Singer/Actress Lady Gaga and World Health Organization Director-General Tedros Adhanom wrote an article for Mental Health Awareness Day, explaining that over 800,000 people commit suicide every year.
“Sometimes they are famous names such as Anthony Bourdain or Kate Spade that make headlines, but they are all sons or daughters, friends or colleagues, valued members of families and communities,” the pair wrote in an opinion piece published in the Guardian Wednesday.
Lady Gaga has experienced crippling depression, and she, along with celebrities across the globe, have united and opened up about their personal struggles with mental illness.
“Within families and communities, we often remain silenced by a shame that tells us that those with mental illness are somehow less worthy or at fault for their own suffering,” they said.
While the issue is challenging enough in developed nations, in developing nations the situation is far more dire due to the shortage of medical professionals and prevailing stigma around mental health conditions.
“In too many places support services are non-existent and those with treatable conditions are criminalized – literally chained up in inhumane conditions, cut off from the rest of society without hope,” the writers said.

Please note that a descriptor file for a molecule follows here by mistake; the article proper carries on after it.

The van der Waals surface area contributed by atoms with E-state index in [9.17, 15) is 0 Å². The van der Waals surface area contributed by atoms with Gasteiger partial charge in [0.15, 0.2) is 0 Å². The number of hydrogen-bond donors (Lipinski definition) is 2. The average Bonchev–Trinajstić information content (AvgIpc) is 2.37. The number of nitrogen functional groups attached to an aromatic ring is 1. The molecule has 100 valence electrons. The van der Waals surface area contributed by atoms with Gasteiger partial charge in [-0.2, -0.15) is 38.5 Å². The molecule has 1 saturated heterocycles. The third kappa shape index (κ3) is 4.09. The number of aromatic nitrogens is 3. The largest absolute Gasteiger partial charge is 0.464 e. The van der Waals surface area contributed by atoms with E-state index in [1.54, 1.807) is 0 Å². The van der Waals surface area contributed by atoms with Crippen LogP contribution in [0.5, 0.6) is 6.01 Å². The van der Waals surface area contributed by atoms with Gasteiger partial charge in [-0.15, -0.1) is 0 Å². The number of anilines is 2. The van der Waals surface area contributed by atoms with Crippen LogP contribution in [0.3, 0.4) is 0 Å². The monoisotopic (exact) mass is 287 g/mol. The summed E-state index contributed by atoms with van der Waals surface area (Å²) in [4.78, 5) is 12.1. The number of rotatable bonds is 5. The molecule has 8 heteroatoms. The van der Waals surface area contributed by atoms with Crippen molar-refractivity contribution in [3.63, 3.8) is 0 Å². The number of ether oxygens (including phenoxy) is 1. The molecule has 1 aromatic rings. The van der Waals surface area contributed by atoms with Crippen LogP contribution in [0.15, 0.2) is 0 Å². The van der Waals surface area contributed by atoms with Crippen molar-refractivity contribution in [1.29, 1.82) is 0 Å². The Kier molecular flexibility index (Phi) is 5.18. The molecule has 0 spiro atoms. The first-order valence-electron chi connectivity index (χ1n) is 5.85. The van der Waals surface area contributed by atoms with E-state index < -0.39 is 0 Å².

Currently, less than one percent of global aid is donated to mental health. Even in the world’s most developed countries issue is being dismissed.
“At present, every nation in the world is a ‘developing’ country when it comes to mental health,” the pair wrote.
U.S. Politician Bernie Sanders echoed these sentiments from his personal Twitter account:
— Bernie Sanders (@SenSanders) October 10, 2018
The article explained that global mental health conditions cost around $2.5 trillion US per year, “a figure that is expected to balloon to $6tn by 2030 unless we take action.”
In a report from the WHO earlier this year, at least 177 countries were featured and it charted its progressive implementation of its 2013 global action plan on mental health. Despite some improvements in communities around the world, there’s still a long way to go.
Lady Gaga and Adhanom closed by saying, “The two of us have taken different paths in life. But both of us have seen how political leadership, funding, innovation and individual acts of bravery and compassion can change the world. It is time to do the same for mental health.”